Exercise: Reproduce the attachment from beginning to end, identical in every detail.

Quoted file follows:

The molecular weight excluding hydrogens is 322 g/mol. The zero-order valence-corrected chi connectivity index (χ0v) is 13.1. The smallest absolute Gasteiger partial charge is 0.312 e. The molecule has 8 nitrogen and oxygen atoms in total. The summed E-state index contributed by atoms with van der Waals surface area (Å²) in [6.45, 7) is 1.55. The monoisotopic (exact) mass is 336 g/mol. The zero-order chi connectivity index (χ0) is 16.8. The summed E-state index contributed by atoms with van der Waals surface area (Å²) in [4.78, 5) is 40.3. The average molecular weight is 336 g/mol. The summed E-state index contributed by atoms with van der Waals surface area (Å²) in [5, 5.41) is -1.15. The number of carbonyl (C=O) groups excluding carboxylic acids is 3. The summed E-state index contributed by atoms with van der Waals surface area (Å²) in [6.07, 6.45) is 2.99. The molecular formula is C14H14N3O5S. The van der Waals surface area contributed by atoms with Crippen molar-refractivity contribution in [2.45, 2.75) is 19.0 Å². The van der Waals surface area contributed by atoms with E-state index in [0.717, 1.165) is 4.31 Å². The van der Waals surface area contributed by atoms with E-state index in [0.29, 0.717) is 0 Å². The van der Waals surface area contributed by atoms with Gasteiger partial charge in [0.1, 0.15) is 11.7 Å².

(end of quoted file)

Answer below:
The molecular weight excluding hydrogens is 322 g/mol. The zero-order valence-corrected chi connectivity index (χ0v) is 13.1. The smallest absolute Gasteiger partial charge is 0.312 e. The molecule has 8 nitrogen and oxygen atoms in total. The summed E-state index contributed by atoms with van der Waals surface area (Å²) in [6.45, 7) is 1.55. The monoisotopic (exact) mass is 336 g/mol. The zero-order chi connectivity index (χ0) is 16.8. The summed E-state index contributed by atoms with van der Waals surface area (Å²) in [4.78, 5) is 40.3. The average molecular weight is 336 g/mol. The summed E-state index contributed by atoms with van der Waals surface area (Å²) in [5, 5.41) is -1.15. The number of carbonyl (C=O) groups excluding carboxylic acids is 3. The summed E-state index contributed by atoms with van der Waals surface area (Å²) in [6.07, 6.45) is 2.99. The molecular formula is C14H14N3O5S. The van der Waals surface area contributed by atoms with Crippen molar-refractivity contribution in [2.45, 2.75) is 19.0 Å². The van der Waals surface area contributed by atoms with E-state index in [0.717, 1.165) is 4.31 Å². The van der Waals surface area contributed by atoms with E-state index in [0.29, 0.717) is 0 Å². The van der Waals surface area contributed by atoms with Gasteiger partial charge in [0.1, 0.15) is 11.7 Å².